“Bush’s legs” are ready for their triumphant return to the Russian market. American poultry makers have agreed to meet Russia’s requirement to refuse from the chlorine treatment of poultry. The danger of a certain concentration of chlorine in the US poultry became a formal reason for Russia to ban the import of poultry from the USA in the beginning of 2010.
“We have the information that American enterprises are working to refuse from the chlorine treatment of poultry. We are satisfied with the fact that our American partners observe national standards of the Russian Federation,” Interfax quoted Russian Surgeon General Gennady Onischenko as saying.
It is not clear, though, when shipments of US poultry to Russia are going to be resumed. “This question is not for me,” Onischenko told Interfax.
As soon as Russia banned the import of poultry from the USA, the two countries launched negotiations to regulate the issue. In March, US and Russian officials discussed the document which would allow to resume the export of poultry from the USA to Russia.
Prices on domestic poultry went 15 percent up after it became known that there would be no American poultry on the Russian market.
Russia is not the only country that bans chlorinated poultry. Such poultry is banned in the European Union too. Up to 90 percent of Russian poultry-making enterprises do not use chlorine in their production. They use cold air and harmless lactic and acetic acids.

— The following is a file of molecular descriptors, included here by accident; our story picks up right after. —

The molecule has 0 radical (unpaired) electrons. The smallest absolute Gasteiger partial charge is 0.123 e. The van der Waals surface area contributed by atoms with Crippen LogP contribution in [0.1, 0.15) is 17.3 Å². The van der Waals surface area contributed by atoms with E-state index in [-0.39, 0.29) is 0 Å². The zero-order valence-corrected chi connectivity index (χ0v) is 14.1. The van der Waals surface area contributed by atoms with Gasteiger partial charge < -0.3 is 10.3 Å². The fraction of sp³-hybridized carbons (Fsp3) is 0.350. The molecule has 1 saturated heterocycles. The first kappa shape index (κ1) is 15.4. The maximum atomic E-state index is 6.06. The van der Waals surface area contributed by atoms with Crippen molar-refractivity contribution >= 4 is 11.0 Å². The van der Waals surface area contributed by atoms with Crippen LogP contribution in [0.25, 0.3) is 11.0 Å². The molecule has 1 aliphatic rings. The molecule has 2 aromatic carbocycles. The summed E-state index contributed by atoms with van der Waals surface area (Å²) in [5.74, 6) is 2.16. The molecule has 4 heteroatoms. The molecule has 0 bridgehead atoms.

However, Russian poultry makers are unable to fill the gap on the market which was formed after the ban of US products. Other importers would not be any good either. Prices on European poultry are higher, and there are no spare volumes of poultry in European countries.
Russia tried to find other suppliers too. For example, Prime Minister Putin said during the meeting with his Turkish counterpart in February that Russia could buy poultry from Turkey.
Russia is one of the largest importers of US poultry. In 2008, Russia imported 823.267 tons of American poultry vs. 855.808 in 2007. The cost of shipments increased by 8% from $741.5 million in 2007 to $801 million in 2008.
The Russian poultry market depends on the import a lot. In 2009, about 35% of the poultry sold in Russia was imported. The share of import was over 50% before 2003, when Russia introduced import quotas.
As for the current year, the quota on the import of poultry from the USA makes up 600,000 tons, which makes up 77% of all quoted import of poultry in Russia and about 20 percent of the annual consumption.
It is not ruled out that Putin’s suggestion to Turkey played a decisive role in the decision of US poultry makers to refuse from the use of chlorine in the production of poultry. They did not want to do it in January but were very agreeable in March.